Blessed Easter Sunday to you all. I jotted down these notes yesterday and share them with you today.
There was another farm auction today at the Elk's Lodge where LuAnn and I bought our last farm in November. It was an interesting study of people, farmers, economy and socioeconomics. I believe that is the word I am looking for but there was a lot of group dynamics involved, too.
It's a nice 106 acre farm 5 miles from us or so near Cuba on old US 68 or Cuba Pike. It's been one family a long time. The old house even has the old German wood floors those farmers were famous for.
Someone I know put in a bid for $4000. It went to $4300 per acre and stopped. The auctioneer started into his closing chant but we all knew it should bring more than that. The woman next to me was from Cincinnati and I had just met her and her husband. I had just told her about the one near me that brought $6,000 an acre. She asked me if $4400 was too much and I said no. I was sure it would bring between $5-6000 per acre. She raised her hand and that broke the ice.
The bidding took off to $5,000 per acre quickly and at about $5200 it stopped again. This time the auctioneer said I would take a $50 bid on this fine spring day and the bidding took off again. I couldn't see who was bidding but it was coming from the big group of farmers in the back of the room. I spotted an old friend who bid and kissed his wife. The auction was slow at this time but kept moving. The auctioneer got down to $25 per acre bids but confused himself by saying "I have fifty two two fifty" instead of saying $5225. The bids kept creeping up slowly and finally he got to $5775 per acre and asked for $5800. The older farmer finally bid that before the sale ended and that stopped the other bidder, whoever that was.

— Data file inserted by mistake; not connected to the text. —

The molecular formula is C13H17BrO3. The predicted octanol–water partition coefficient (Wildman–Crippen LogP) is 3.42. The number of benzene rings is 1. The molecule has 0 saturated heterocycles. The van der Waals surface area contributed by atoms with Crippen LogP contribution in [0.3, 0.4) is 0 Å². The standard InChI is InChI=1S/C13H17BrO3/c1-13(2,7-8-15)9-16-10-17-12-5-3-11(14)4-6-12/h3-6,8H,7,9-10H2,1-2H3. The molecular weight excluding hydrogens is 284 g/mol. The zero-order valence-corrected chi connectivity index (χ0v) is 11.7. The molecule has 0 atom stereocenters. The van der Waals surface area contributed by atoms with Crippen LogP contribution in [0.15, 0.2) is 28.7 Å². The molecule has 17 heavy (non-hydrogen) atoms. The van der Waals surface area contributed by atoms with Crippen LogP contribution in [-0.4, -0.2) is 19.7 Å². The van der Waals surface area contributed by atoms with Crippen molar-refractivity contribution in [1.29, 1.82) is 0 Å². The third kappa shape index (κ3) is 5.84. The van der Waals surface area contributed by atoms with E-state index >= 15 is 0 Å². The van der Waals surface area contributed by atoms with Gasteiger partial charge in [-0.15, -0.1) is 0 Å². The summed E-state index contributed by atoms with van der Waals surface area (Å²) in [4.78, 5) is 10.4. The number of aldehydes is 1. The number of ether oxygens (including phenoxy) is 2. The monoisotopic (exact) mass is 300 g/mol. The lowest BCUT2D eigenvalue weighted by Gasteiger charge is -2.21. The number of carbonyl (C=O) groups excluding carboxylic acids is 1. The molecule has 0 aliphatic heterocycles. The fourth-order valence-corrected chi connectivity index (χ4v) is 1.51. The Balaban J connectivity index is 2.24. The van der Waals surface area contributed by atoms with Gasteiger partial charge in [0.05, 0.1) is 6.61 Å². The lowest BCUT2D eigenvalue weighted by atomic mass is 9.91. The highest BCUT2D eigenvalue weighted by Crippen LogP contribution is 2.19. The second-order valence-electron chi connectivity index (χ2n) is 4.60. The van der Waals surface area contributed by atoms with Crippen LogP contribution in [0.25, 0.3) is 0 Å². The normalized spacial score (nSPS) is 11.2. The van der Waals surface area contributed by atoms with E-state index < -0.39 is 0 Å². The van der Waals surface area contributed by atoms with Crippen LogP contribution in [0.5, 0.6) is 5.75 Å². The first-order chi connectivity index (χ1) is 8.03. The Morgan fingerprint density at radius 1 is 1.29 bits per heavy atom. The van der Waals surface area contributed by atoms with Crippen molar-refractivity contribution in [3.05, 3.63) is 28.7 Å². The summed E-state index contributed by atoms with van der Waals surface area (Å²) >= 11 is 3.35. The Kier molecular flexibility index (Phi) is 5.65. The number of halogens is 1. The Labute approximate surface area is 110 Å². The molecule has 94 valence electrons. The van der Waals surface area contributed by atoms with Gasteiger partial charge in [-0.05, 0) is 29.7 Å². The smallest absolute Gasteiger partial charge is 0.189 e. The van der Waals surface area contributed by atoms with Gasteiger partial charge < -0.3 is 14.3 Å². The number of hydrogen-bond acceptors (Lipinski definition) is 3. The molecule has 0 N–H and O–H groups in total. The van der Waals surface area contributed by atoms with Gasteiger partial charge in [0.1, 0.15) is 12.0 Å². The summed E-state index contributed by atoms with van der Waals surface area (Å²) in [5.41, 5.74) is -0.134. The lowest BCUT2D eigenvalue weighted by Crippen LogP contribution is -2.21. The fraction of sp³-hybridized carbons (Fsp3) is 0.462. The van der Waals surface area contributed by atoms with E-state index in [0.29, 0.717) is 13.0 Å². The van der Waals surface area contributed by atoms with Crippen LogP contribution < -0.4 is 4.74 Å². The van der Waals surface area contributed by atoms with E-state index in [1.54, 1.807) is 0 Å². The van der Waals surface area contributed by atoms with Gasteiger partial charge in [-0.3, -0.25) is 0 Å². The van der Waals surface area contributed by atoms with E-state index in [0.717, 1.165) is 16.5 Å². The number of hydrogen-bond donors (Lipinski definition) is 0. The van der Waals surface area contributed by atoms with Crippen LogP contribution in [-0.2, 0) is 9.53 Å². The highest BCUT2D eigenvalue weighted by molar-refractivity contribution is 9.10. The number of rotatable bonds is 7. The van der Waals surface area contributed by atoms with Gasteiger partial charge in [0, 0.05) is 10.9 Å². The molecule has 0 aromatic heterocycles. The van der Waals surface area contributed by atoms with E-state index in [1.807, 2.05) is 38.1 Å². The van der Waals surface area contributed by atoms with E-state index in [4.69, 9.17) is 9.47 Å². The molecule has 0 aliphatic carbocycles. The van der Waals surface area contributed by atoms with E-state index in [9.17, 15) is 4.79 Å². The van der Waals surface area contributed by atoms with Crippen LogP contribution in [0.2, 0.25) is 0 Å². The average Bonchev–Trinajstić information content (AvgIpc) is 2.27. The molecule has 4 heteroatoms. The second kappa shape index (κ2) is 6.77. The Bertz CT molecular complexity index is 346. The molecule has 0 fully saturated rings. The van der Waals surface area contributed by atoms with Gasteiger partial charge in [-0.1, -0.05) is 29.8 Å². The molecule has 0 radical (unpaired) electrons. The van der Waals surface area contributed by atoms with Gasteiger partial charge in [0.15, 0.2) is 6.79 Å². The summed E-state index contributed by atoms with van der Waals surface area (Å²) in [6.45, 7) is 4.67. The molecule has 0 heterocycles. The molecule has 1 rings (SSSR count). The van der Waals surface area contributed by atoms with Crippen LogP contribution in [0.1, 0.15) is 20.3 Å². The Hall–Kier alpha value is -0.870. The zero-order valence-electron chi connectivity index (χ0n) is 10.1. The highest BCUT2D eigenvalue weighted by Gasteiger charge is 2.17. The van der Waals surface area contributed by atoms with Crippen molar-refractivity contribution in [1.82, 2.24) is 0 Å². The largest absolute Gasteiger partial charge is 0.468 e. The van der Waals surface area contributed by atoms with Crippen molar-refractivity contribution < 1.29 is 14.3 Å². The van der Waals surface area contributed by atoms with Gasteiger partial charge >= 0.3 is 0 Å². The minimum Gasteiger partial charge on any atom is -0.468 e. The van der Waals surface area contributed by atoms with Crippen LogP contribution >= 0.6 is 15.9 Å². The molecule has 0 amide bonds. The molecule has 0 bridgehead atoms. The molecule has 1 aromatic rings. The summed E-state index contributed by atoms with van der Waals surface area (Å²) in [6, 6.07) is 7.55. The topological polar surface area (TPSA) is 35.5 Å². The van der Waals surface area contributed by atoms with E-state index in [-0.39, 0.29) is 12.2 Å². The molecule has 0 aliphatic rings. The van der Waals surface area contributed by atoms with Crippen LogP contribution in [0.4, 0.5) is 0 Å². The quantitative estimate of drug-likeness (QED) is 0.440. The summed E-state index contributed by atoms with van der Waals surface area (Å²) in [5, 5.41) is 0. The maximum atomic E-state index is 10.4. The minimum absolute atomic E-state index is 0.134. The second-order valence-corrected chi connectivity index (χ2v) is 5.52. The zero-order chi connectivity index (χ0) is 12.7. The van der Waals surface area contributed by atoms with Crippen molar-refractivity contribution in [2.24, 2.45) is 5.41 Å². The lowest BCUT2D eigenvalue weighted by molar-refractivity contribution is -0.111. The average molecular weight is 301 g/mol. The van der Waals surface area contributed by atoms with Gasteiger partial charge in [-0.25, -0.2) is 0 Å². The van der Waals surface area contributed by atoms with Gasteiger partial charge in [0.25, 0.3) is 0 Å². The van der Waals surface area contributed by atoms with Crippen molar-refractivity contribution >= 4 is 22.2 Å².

The farm sold for $5800 per acre or just under $620,000 total. He had to write a check for about $62,000 or ten percent of the purchase price. The lady I referred to made the auctioneers day when her husband asked what the bidders premium was and the auctioneer said there was none. "Most of these people think I am overpaid anyway," was his response.
Land in economically depressed southern Ohio has crept higher, still half that of neighboring states. I had wondered if the 50 cent drop in market price this week would deter anyone and when the bidding died at $4300 I thought maybe it had.
After $5800 per acre, I would say not. My old friend got a good farm for a high price around here but half what neighboring states bring.